This week Natwest and Royal Bank of Scotland rolled out their Customer Charter and lots of marketing in support. Full page ads in papers up and down the country. According to these adverts they are now making 14 commitments to help them become "Britain's most helpful bank". If you haven't seen the adverts (and before you click on the links in this blog) guess what these commitments are?

In the main it is the typical shopping list of customer friendly platitudes – we will be helpful, we will help you make the right choices, we are a responsible lender, we will resolve customer complaints fairly etc. Much of it is complete table-stakes – we will keep you safe online, we will provide a 24/7 telephone banking service, for example. Some of it is complete marketing spin such as "we intend" to have 600 branches open on Saturday by end of 2010 – for perspective Natwest/RBS have over 2,200 branches; and that 9 out 10 customers will rate our service as "helpful" (whatever that means).

Without being too cynical there are one or two interesting new ideas such as the community commitments which include staying open if they have "the last branch in town" (although this might create a perverse incentive for them to close down struggling branches sooner rather than later) and 25,000 financial education lessons (which again for perspective is only 0.0026 per child given there are 9.5m school children in the UK). More interesting is what has been left out.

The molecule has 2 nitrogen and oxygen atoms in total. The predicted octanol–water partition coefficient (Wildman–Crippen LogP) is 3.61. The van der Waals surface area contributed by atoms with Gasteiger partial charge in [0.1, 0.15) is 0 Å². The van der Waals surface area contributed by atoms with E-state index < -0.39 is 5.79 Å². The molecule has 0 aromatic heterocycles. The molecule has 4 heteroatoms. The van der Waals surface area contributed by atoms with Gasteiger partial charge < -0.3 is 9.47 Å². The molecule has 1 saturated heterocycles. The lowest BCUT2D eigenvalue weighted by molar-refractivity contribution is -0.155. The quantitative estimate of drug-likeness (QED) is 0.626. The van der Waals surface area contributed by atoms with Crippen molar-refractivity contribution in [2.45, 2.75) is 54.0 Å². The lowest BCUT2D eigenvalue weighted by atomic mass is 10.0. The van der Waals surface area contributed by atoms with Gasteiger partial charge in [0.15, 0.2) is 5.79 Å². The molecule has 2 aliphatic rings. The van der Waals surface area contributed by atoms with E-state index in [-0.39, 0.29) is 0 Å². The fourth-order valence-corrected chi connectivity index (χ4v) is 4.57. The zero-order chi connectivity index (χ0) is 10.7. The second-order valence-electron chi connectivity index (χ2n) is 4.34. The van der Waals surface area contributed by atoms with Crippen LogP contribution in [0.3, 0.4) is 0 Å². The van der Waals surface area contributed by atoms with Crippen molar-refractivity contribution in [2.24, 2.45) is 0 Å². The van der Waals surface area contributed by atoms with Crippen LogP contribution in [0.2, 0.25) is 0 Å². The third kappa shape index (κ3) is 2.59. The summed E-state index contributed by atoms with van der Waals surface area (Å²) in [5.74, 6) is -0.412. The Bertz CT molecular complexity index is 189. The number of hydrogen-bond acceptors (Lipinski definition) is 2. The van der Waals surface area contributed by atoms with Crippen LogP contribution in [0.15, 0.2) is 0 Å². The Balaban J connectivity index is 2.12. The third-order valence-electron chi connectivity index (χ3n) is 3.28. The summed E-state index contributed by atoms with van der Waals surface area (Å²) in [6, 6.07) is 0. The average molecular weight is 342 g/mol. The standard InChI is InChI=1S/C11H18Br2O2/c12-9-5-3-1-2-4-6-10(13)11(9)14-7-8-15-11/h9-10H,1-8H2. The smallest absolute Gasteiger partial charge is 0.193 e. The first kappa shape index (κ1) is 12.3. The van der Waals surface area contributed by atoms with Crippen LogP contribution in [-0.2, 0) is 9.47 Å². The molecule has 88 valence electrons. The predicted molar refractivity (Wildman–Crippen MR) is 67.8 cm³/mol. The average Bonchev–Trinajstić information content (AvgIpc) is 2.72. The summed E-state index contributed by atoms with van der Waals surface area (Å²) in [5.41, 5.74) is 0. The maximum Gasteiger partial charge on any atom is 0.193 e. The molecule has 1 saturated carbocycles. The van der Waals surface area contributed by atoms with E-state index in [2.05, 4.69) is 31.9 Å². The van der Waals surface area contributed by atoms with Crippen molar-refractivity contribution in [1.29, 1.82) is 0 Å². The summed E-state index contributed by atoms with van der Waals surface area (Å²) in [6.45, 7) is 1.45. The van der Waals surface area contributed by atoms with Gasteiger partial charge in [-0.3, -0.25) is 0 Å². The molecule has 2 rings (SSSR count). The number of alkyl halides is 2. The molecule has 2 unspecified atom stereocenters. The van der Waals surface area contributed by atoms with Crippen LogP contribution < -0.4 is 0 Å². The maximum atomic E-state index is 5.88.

Given that RBS/Natwest collapsed and was forcibly nationalised with taxpayers money by the UK Government in 2008 then wouldn't a commitment to financial stability and prudence have been appropriate? Given that the business failed because the money that was deposited by normal retail customers was used to build a balance sheet of around £1trn that funded risky investment banking wouldn't a commitment to managing risk more tightly been right?

And given the massive resources of this nationalised bank are the commitments to financial education really big enough? However, as I have argued on this blog before, the focus on banks at the moment should be on delivering a good, reliable service well rather than marketing and innovation (see Just How Special and Different are Financial Services Brands), in the end that is how trust will be re-established. Therefore many of the commitments are well made if they can be delivered.